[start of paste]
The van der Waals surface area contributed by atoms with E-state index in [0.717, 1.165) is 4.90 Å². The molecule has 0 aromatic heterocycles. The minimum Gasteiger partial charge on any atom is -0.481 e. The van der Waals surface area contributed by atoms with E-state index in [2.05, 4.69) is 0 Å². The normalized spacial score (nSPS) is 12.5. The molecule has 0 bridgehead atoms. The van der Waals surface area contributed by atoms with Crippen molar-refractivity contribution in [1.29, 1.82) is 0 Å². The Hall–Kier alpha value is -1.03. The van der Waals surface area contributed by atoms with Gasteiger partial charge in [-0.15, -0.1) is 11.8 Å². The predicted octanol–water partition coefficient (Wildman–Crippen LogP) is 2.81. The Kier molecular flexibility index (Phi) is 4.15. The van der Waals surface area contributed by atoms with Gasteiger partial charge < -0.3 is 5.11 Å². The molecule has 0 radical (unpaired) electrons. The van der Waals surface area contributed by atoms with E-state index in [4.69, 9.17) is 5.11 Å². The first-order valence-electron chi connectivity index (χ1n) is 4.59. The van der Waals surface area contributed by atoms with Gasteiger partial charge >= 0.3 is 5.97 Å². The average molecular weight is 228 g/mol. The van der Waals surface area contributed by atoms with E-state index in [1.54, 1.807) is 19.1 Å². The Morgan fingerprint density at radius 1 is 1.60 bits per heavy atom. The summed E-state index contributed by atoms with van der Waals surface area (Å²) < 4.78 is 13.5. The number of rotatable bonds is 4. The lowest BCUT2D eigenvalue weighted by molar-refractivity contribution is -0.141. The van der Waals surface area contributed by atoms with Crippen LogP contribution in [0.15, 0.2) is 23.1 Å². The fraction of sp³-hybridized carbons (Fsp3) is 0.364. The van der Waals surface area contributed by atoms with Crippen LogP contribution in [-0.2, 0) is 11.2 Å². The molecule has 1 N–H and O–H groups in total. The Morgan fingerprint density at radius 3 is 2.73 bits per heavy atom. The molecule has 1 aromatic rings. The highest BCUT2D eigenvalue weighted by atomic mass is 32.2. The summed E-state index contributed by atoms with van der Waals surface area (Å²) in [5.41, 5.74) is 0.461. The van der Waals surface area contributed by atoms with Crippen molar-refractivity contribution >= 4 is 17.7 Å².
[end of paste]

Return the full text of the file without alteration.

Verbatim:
The van der Waals surface area contributed by atoms with E-state index in [0.717, 1.165) is 4.90 Å². The molecule has 0 aromatic heterocycles. The minimum Gasteiger partial charge on any atom is -0.481 e. The van der Waals surface area contributed by atoms with E-state index in [2.05, 4.69) is 0 Å². The normalized spacial score (nSPS) is 12.5. The molecule has 0 bridgehead atoms. The van der Waals surface area contributed by atoms with Crippen molar-refractivity contribution in [1.29, 1.82) is 0 Å². The Hall–Kier alpha value is -1.03. The van der Waals surface area contributed by atoms with Gasteiger partial charge in [-0.15, -0.1) is 11.8 Å². The predicted octanol–water partition coefficient (Wildman–Crippen LogP) is 2.81. The Kier molecular flexibility index (Phi) is 4.15. The van der Waals surface area contributed by atoms with Gasteiger partial charge < -0.3 is 5.11 Å². The molecule has 0 radical (unpaired) electrons. The van der Waals surface area contributed by atoms with E-state index in [4.69, 9.17) is 5.11 Å². The first-order valence-electron chi connectivity index (χ1n) is 4.59. The van der Waals surface area contributed by atoms with Gasteiger partial charge >= 0.3 is 5.97 Å². The average molecular weight is 228 g/mol. The van der Waals surface area contributed by atoms with E-state index in [1.54, 1.807) is 19.1 Å². The Morgan fingerprint density at radius 1 is 1.60 bits per heavy atom. The summed E-state index contributed by atoms with van der Waals surface area (Å²) < 4.78 is 13.5. The number of rotatable bonds is 4. The lowest BCUT2D eigenvalue weighted by molar-refractivity contribution is -0.141. The van der Waals surface area contributed by atoms with Crippen LogP contribution in [0.15, 0.2) is 23.1 Å². The fraction of sp³-hybridized carbons (Fsp3) is 0.364. The van der Waals surface area contributed by atoms with Crippen LogP contribution in [-0.2, 0) is 11.2 Å². The molecule has 1 N–H and O–H groups in total. The Morgan fingerprint density at radius 3 is 2.73 bits per heavy atom. The molecule has 1 aromatic rings. The highest BCUT2D eigenvalue weighted by atomic mass is 32.2. The summed E-state index contributed by atoms with van der Waals surface area (Å²) in [5.41, 5.74) is 0.461. The van der Waals surface area contributed by atoms with Crippen molar-refractivity contribution >= 4 is 17.7 Å².